They have been tight-lipped on the circumstances – partly because they are investigating for the Coroner – and partly because they too are waiting for answers.

The bodies were removed from the house on Sunday night and post mortem examinations were completed, which confirmed to police they had a homicide – that one of the victims had been killed by another.

It is understood the working theory is that Nick Mcilraith, a part-time worker in his 40s, killed his 80-year-old mother and then ended his own life.

Police are still waiting on the formal identification of the pair – a legal requirement – to be completed.

The process can take longer and be much trickier when bodies have been lying undiscovered for any length of time.

Police will only release names when this phase is complete and even then only with the Coroner’s say-so.

But sources have confirmed there is no real question that the victims are the mother and son.

The Mcilraith family was not ready to speak about the tragedy yet.

Tributes are yet to appear for the mother and son, who have lived together for some time.

Neighbours said they were not seen often and some even thought the house, one of adjoining Tudor-style three-bedroom builds, was abandoned.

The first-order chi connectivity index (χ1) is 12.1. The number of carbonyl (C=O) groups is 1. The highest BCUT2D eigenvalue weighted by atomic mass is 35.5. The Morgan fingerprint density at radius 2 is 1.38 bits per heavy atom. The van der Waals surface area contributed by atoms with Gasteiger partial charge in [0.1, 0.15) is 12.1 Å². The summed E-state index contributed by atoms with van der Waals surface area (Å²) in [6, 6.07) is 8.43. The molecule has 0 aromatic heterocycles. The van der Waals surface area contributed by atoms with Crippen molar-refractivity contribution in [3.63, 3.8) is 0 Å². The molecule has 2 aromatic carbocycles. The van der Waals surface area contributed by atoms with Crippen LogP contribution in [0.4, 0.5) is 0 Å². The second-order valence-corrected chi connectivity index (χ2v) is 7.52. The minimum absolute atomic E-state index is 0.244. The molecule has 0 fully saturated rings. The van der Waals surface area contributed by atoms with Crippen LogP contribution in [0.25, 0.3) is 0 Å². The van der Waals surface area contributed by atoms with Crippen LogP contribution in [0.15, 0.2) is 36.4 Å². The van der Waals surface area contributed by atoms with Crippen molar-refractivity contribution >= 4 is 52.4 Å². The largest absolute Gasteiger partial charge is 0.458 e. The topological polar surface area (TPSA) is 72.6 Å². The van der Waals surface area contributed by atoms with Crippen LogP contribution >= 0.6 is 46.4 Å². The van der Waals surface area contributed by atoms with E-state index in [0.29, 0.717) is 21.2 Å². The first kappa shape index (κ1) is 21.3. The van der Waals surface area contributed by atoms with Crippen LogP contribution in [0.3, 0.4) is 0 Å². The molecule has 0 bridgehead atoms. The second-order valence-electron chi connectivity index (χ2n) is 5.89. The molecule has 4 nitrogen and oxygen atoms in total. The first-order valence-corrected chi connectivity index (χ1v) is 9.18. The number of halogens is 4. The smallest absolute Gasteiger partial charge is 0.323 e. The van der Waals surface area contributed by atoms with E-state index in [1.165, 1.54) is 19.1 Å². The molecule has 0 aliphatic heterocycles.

It’s easy to see why.

The exterior of the house is covered – for the most part – in wild ivy.

It has engulfed the walls, the window and sits out at least half a metre from a perimeter fence it has also taken over.

The concrete driveway cannot be seen for weeds and grass and a red car sits amid the overgrowth, spotted with moss and lichen.

A Google street view image taken in 2019 shows the car in situ – albeit with slightly less growth around it.

When police arrived the mailbox was overflowing with circulars, leaflets, envelopes.

The contents was soon removed, likely collected as evidence as police try to work out when the pair were last active, alive.

A man listed as an owner of the Mcilraith house – spanning three storeys on the corner of Ayr St and Mona Vale Ave – said Beverley purchased the property some time before the 2011 quake in Christchurch.

The retired lawyer holds a share of the property as a trustee.

He said he had known Beverley for years but last spoke to her in September.

“I don’t really know what happened,” he said.

“It has been some time since I have seen them, it’s very sad.